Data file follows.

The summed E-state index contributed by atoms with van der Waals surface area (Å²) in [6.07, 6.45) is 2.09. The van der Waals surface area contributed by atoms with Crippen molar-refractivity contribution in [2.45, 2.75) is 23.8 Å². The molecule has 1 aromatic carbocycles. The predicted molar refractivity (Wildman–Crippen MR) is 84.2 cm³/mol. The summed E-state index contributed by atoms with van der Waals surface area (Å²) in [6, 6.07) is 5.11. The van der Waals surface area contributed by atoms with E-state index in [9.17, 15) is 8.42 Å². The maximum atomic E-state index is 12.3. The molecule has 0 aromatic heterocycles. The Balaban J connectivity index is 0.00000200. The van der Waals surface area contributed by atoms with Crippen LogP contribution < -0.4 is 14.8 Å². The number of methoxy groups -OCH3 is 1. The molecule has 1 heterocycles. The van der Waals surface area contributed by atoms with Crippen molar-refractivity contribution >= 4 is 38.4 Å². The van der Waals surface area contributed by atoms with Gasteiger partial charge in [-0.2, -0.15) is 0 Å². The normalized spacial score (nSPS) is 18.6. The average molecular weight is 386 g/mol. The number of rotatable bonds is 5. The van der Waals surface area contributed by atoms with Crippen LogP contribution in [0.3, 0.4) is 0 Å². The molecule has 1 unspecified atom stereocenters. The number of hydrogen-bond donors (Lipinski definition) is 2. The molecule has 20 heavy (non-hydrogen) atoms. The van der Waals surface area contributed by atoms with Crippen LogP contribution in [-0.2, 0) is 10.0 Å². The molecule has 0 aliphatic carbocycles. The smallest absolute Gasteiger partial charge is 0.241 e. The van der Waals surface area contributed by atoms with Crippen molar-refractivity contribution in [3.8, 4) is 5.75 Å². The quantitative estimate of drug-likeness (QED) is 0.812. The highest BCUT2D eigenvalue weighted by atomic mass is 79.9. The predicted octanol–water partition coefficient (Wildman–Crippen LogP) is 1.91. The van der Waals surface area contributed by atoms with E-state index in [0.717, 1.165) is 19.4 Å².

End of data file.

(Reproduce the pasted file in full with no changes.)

The summed E-state index contributed by atoms with van der Waals surface area (Å²) in [6.07, 6.45) is 2.09. The van der Waals surface area contributed by atoms with Crippen molar-refractivity contribution in [2.45, 2.75) is 23.8 Å². The molecule has 1 aromatic carbocycles. The predicted molar refractivity (Wildman–Crippen MR) is 84.2 cm³/mol. The summed E-state index contributed by atoms with van der Waals surface area (Å²) in [6, 6.07) is 5.11. The van der Waals surface area contributed by atoms with E-state index in [9.17, 15) is 8.42 Å². The maximum atomic E-state index is 12.3. The molecule has 0 aromatic heterocycles. The Balaban J connectivity index is 0.00000200. The van der Waals surface area contributed by atoms with Crippen LogP contribution < -0.4 is 14.8 Å². The number of methoxy groups -OCH3 is 1. The molecule has 1 heterocycles. The van der Waals surface area contributed by atoms with Crippen molar-refractivity contribution >= 4 is 38.4 Å². The van der Waals surface area contributed by atoms with Gasteiger partial charge in [-0.2, -0.15) is 0 Å². The normalized spacial score (nSPS) is 18.6. The average molecular weight is 386 g/mol. The number of rotatable bonds is 5. The van der Waals surface area contributed by atoms with Crippen LogP contribution in [0.3, 0.4) is 0 Å². The molecule has 1 unspecified atom stereocenters. The number of hydrogen-bond donors (Lipinski definition) is 2. The molecule has 20 heavy (non-hydrogen) atoms. The van der Waals surface area contributed by atoms with Crippen LogP contribution in [-0.2, 0) is 10.0 Å². The molecule has 0 aliphatic carbocycles. The smallest absolute Gasteiger partial charge is 0.241 e. The van der Waals surface area contributed by atoms with Crippen molar-refractivity contribution in [3.8, 4) is 5.75 Å². The quantitative estimate of drug-likeness (QED) is 0.812. The highest BCUT2D eigenvalue weighted by atomic mass is 79.9. The predicted octanol–water partition coefficient (Wildman–Crippen LogP) is 1.91. The van der Waals surface area contributed by atoms with E-state index in [0.717, 1.165) is 19.4 Å².